It seems inevitable that I would write a blog post on 'Blackfish'. There has been a lot of buzz around this (as of this post) Oscar-shortlisted documentary. The film, first released at the Sundance film festival in January 2013, has since been broadcast on CNN (its debut swept every demographic under the age of 55 watching TV on Oct. 24, 2013) and is available for live streaming on Netflix (having garnered over 600,000 views since December 13). I cannot remember a time when a documentary seemed so popular.




The film written and directed by Gabriela Cowperthwaite details the life of a captive orca, Tilikum, and discusses the death of three humans that interacted with the killer whale-Keltie Byrne at Sealand in British Columbia and Dawn Brancheau at Sea World Orlando 'theme/amusement' parks and a man who apparently sneaked into the orca tank at Sea World after closing time. The director, Gabriela Cowperwaithe, theorizes (through her direction and through interviews) that Tilikum's aggressive behavior toward humans is caused by his captive condition.

There's a lot going on in the film and a lot that I could discuss. But I wanted to just talk about a few of the things I found interesting about the movie and the discussion about captivity and killer whales that the movie has prompted.

When reviewing depictions of orcas in the media, you might get the feeling that there are two separate species: Killer Whales and Orcas. I viewed Blackfish on Netflix when it became available, and immediately after I watched and rated it, Netflix offered me two more movies that I might be interested in: The Whale and Killer Whales. The first, a 2011 documentary produced and narrated by Ryan Reynolds, follows the tale of Luna, an orca that became separated from its pod and was adopted (with many social and political consequences) by a small town in British Columbia. Killer Whales is a 2010 documentary from the discovery channel detailing the natural history of the species. Both of these films are good examples of how the orcas image is split in the media.

In The Whale, orca are depicted as a gentle species with a strong family bond and a love of social interactions. Luna is separated from his pod and just wants people to pay attention to him; he wants and needs affection. There is an emphasis on explaining that orca have advanced social interactions, that they are an intellectually advanced species, and that they have an advanced form of communication, explained in the film as a sort of "regional accent". Even when Luna causes trouble (getting too close to boats, etc) he's depicted as just trying to snuggle. He wants friends! The friendly orca image was heightened by the movie Free Willy (1993). This cultural image of the orca appears to be similar to that of our image of dolphins- a smart, lovable creature that just wants to hang out with friends and play.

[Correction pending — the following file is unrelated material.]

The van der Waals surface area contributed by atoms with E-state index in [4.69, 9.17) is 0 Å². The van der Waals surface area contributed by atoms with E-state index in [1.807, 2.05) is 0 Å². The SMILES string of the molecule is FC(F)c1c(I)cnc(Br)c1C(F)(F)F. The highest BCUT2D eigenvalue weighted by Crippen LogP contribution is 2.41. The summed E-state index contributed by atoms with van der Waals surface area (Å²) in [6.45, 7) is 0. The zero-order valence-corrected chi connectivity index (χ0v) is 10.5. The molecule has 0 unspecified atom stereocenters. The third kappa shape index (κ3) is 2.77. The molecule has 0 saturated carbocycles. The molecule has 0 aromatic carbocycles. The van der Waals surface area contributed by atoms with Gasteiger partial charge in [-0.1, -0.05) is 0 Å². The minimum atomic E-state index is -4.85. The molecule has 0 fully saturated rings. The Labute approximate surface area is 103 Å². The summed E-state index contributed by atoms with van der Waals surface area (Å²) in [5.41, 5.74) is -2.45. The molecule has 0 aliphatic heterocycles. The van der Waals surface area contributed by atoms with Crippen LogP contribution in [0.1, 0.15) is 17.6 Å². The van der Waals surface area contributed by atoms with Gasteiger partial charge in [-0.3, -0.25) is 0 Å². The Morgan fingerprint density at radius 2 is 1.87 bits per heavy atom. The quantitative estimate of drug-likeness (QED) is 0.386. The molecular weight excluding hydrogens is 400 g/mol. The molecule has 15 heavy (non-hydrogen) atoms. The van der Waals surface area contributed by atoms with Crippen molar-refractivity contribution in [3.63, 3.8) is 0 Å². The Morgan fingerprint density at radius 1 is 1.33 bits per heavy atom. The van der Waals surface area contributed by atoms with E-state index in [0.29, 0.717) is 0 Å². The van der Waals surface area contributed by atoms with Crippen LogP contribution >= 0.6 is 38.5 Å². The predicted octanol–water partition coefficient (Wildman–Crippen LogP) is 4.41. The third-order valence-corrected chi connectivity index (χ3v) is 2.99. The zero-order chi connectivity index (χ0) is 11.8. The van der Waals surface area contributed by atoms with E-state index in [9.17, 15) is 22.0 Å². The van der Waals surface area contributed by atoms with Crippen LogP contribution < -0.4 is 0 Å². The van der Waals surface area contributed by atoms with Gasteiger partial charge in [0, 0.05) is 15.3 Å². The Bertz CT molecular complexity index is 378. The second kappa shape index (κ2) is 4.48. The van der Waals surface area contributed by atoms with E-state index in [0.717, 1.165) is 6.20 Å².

It's smiling because it's surrounded by food. So much food. 

Killer Whales is another depiction- of an incredibly smart apex predator. The description of the documentary states

"Highly social and highly deadly, orcas are the ocean's greatest predators--and far more dangerous than their Sea World training may suggest. This documentary explores the fierce behaviors of the killer whale in the wild."

The whole documentary basically consists of watching killer whales creatively hunt other animals.




While watching this, I was reminded of the book The Swarm by Frank Schatzing. The wildly popular science fiction book posits that a conscious "swarm" rallies ocean animals into fighting back against ocean-destroying humans. In the book, one of the most destructive forces is the orca. In one scene, a group of humpback whales tip over boats to knock humans into the water and the killer whales eat them. One particularly upsetting scene plays out a little something like this:

"He caught a glimpse of her head between two waves. A second woman was with her. The orcas had surrounded the upturned Zodiac and were closing in from both sides. Their shiny black heads cut through the waves, jaws parted to reveal rows of ivory teeth. In a few second they would be upon the women...She slid back into the water and the whales dived down behind her...The blue-green water parted as something shot up at incredible speed. Its jaws were open, exposing white teeth. Then they snapped shut and Stringer screamed. Her fist hammered on the snout that held her prisoner. 'Get off' she yelled." (130-131)

Needless to say, it doesn't.

In this cultural image of the orca, it is a killer- and potentially a human killer (although Schatzing mentions that this is aberrant behavior because a killer whaler has never attacked humans in the wild [130]). Unlike dolphins, which many people have pointed out as having too good of a cultural reputation, orcas' reputations seem to be a mix of awe and fear.

Cowperthwaithe highlights the extreme social identity of orcas in one of the most haunting episodes of Tilikum's history. The orca was captured as a two year old in Icelandic waters in 1983. Although she has no footage of his particular capture, the director shows footage of an orca captured in Washington State in the 1970s (before the state stopped allowing Sea World to take orca in their waters). She interviews a fisherman who helped capture orca in Washington and he states that after the baby orca was captured and penned, the rest of the pod stayed nearby and called to it. He says that watching their behavior, he realized how horrible it was to separate these calves from their parents.

But the movie doesn't only highlight the cuddly traits of the species. The director also notes the bullying behavior of the whales. Tilikum was apparently repeatedly bullied by the females at Sea World. In the wild, orcas "rake" each other with their teeth and get into fights to establish social hierarchy and apparently this occurred in the small pens of Sea World (it is a matriachal society but male on female aggression during mating is very common as well- something it seems the director fails to mention).